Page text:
As longtime advocates, we at Florida Immigrant Advocacy Center were gratified when the Department of Homeland Security granted temporary protected status to unauthorized Haitian immigrants after the catastrophic earthquake in Haiti. Temporary protected status will allow perhaps 100,000 Haitians to legalize their status for the next 18 months.

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CNN | 05/09/10

Lawmakers in at least nine states are using Arizona’s immigration law as a test case to craft similar legislation, ratcheting up the pressure on the federal government to act before states enact a patchwork of laws that undercut federal authority.

Arizona’s S1070 opened a door that national anti-illegal immigration advocates had been pushing against for years. Groups such as the Federation for American Immigration Reform and its legal wing, the Immigration Reform Law Institute, have sought for years to create model legislation on illegal immigration that would withstand legal challenges and create a blueprint for states and cities that wanted to follow suit.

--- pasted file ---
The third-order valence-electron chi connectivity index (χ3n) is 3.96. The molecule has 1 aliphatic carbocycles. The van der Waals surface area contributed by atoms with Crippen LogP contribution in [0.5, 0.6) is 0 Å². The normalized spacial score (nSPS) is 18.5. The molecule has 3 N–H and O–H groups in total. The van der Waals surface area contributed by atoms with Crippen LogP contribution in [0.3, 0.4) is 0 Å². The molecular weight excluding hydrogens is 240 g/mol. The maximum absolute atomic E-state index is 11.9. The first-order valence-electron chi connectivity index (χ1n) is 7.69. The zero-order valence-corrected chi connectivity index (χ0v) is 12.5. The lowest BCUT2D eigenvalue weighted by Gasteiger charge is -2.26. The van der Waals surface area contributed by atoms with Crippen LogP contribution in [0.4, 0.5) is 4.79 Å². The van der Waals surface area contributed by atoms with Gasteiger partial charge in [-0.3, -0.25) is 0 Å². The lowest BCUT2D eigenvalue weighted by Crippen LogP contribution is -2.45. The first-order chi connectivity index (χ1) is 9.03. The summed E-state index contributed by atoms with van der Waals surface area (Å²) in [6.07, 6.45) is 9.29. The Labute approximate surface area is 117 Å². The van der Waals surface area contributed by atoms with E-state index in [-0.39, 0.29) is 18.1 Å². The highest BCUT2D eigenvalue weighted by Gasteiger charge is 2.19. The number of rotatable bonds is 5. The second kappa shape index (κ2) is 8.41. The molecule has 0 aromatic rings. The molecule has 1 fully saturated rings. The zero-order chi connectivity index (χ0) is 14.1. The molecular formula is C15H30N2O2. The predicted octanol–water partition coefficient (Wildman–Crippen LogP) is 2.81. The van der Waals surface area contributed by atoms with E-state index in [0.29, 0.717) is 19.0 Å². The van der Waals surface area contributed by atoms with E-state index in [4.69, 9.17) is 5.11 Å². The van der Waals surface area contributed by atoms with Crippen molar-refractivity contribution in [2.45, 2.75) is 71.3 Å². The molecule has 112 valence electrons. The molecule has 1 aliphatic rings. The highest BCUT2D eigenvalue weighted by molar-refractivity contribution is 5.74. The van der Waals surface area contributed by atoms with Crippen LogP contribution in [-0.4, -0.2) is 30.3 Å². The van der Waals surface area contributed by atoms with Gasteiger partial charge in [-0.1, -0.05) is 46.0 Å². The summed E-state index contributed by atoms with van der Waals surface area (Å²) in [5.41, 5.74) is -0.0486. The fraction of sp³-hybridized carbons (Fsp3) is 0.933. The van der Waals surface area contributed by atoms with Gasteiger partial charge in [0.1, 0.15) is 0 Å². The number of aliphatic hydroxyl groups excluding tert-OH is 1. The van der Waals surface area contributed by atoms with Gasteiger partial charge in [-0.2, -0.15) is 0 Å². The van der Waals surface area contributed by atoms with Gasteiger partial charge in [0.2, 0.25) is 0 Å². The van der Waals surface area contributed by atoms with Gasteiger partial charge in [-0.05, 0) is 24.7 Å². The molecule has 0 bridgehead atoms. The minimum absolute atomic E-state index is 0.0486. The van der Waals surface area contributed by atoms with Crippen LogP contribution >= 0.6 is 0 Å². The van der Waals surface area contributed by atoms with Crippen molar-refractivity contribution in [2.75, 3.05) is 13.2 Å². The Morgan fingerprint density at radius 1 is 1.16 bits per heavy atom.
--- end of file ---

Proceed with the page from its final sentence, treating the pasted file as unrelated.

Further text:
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Arizona Capitol Times | 05/07/10

When Arizona passed a law that handed local police unprecedented authority to investigate and arrest suspected illegal immigrants, the state ignited a firestorm in a midterm election year. And for Kris Kobach, the former Bush administration lawyer who helped draft the legislation, the crackdown in Arizona is just the beginning.

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Mother Jones | 05/07/10

Many proponents of Arizona's harsh new immigration law cite rampant crime and violence at the border as the impetus behind the push to turn police into immigration agents and undocumented workers into criminals.